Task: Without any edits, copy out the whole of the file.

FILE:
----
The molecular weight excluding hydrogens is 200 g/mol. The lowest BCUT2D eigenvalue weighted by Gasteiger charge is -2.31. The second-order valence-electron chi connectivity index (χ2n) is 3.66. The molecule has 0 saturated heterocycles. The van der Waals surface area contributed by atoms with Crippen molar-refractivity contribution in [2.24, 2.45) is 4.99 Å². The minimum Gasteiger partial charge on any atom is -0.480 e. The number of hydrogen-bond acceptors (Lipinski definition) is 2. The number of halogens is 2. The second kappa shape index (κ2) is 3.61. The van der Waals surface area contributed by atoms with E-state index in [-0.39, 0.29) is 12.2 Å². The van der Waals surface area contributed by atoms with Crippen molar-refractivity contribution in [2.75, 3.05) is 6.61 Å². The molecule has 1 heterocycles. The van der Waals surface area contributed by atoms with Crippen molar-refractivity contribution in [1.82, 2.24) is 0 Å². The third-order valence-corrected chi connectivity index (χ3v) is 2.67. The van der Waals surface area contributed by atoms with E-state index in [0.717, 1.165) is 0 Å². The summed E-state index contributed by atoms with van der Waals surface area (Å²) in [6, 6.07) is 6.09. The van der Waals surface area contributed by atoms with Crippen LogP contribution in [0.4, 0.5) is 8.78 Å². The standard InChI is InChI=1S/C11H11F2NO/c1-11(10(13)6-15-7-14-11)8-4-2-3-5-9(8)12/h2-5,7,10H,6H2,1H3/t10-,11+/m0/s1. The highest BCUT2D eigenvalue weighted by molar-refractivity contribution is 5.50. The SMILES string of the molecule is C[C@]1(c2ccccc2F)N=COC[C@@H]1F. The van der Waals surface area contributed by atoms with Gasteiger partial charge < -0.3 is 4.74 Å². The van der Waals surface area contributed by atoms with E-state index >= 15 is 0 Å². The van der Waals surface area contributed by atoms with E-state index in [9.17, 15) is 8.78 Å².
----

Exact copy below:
The molecular weight excluding hydrogens is 200 g/mol. The lowest BCUT2D eigenvalue weighted by Gasteiger charge is -2.31. The second-order valence-electron chi connectivity index (χ2n) is 3.66. The molecule has 0 saturated heterocycles. The van der Waals surface area contributed by atoms with Crippen molar-refractivity contribution in [2.24, 2.45) is 4.99 Å². The minimum Gasteiger partial charge on any atom is -0.480 e. The number of hydrogen-bond acceptors (Lipinski definition) is 2. The number of halogens is 2. The second kappa shape index (κ2) is 3.61. The van der Waals surface area contributed by atoms with E-state index in [-0.39, 0.29) is 12.2 Å². The van der Waals surface area contributed by atoms with Crippen molar-refractivity contribution in [2.75, 3.05) is 6.61 Å². The molecule has 1 heterocycles. The van der Waals surface area contributed by atoms with Crippen molar-refractivity contribution in [1.82, 2.24) is 0 Å². The third-order valence-corrected chi connectivity index (χ3v) is 2.67. The van der Waals surface area contributed by atoms with E-state index in [0.717, 1.165) is 0 Å². The summed E-state index contributed by atoms with van der Waals surface area (Å²) in [6, 6.07) is 6.09. The van der Waals surface area contributed by atoms with Crippen LogP contribution in [0.4, 0.5) is 8.78 Å². The standard InChI is InChI=1S/C11H11F2NO/c1-11(10(13)6-15-7-14-11)8-4-2-3-5-9(8)12/h2-5,7,10H,6H2,1H3/t10-,11+/m0/s1. The highest BCUT2D eigenvalue weighted by molar-refractivity contribution is 5.50. The SMILES string of the molecule is C[C@]1(c2ccccc2F)N=COC[C@@H]1F. The van der Waals surface area contributed by atoms with Gasteiger partial charge < -0.3 is 4.74 Å². The van der Waals surface area contributed by atoms with E-state index >= 15 is 0 Å². The van der Waals surface area contributed by atoms with E-state index in [9.17, 15) is 8.78 Å².